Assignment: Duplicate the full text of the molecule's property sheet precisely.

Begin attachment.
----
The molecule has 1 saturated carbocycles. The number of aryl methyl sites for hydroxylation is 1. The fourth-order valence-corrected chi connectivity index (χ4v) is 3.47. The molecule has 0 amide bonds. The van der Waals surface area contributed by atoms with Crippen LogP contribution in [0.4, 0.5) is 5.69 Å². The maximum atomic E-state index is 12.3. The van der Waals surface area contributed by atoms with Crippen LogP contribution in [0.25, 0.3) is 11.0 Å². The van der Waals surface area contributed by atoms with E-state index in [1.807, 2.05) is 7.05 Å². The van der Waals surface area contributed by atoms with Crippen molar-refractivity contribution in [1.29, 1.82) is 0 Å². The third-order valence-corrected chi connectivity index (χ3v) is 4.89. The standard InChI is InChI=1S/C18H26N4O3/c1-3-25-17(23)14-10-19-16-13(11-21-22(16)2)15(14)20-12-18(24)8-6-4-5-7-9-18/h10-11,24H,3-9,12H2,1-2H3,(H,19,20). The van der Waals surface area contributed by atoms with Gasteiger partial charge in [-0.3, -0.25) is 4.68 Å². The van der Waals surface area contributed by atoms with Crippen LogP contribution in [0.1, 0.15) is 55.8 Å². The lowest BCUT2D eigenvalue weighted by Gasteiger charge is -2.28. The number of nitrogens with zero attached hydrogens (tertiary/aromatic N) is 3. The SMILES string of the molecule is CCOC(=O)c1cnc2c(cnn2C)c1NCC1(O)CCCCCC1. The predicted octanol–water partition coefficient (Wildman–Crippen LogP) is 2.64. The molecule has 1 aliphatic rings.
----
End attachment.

The molecule has 1 saturated carbocycles. The number of aryl methyl sites for hydroxylation is 1. The fourth-order valence-corrected chi connectivity index (χ4v) is 3.47. The molecule has 0 amide bonds. The van der Waals surface area contributed by atoms with Crippen LogP contribution in [0.4, 0.5) is 5.69 Å². The maximum atomic E-state index is 12.3. The van der Waals surface area contributed by atoms with Crippen LogP contribution in [0.25, 0.3) is 11.0 Å². The van der Waals surface area contributed by atoms with E-state index in [1.807, 2.05) is 7.05 Å². The van der Waals surface area contributed by atoms with Crippen molar-refractivity contribution in [1.29, 1.82) is 0 Å². The third-order valence-corrected chi connectivity index (χ3v) is 4.89. The standard InChI is InChI=1S/C18H26N4O3/c1-3-25-17(23)14-10-19-16-13(11-21-22(16)2)15(14)20-12-18(24)8-6-4-5-7-9-18/h10-11,24H,3-9,12H2,1-2H3,(H,19,20). The van der Waals surface area contributed by atoms with Gasteiger partial charge in [-0.3, -0.25) is 4.68 Å². The van der Waals surface area contributed by atoms with Crippen LogP contribution in [0.1, 0.15) is 55.8 Å². The lowest BCUT2D eigenvalue weighted by Gasteiger charge is -2.28. The number of nitrogens with zero attached hydrogens (tertiary/aromatic N) is 3. The SMILES string of the molecule is CCOC(=O)c1cnc2c(cnn2C)c1NCC1(O)CCCCCC1. The predicted octanol–water partition coefficient (Wildman–Crippen LogP) is 2.64. The molecule has 1 aliphatic rings.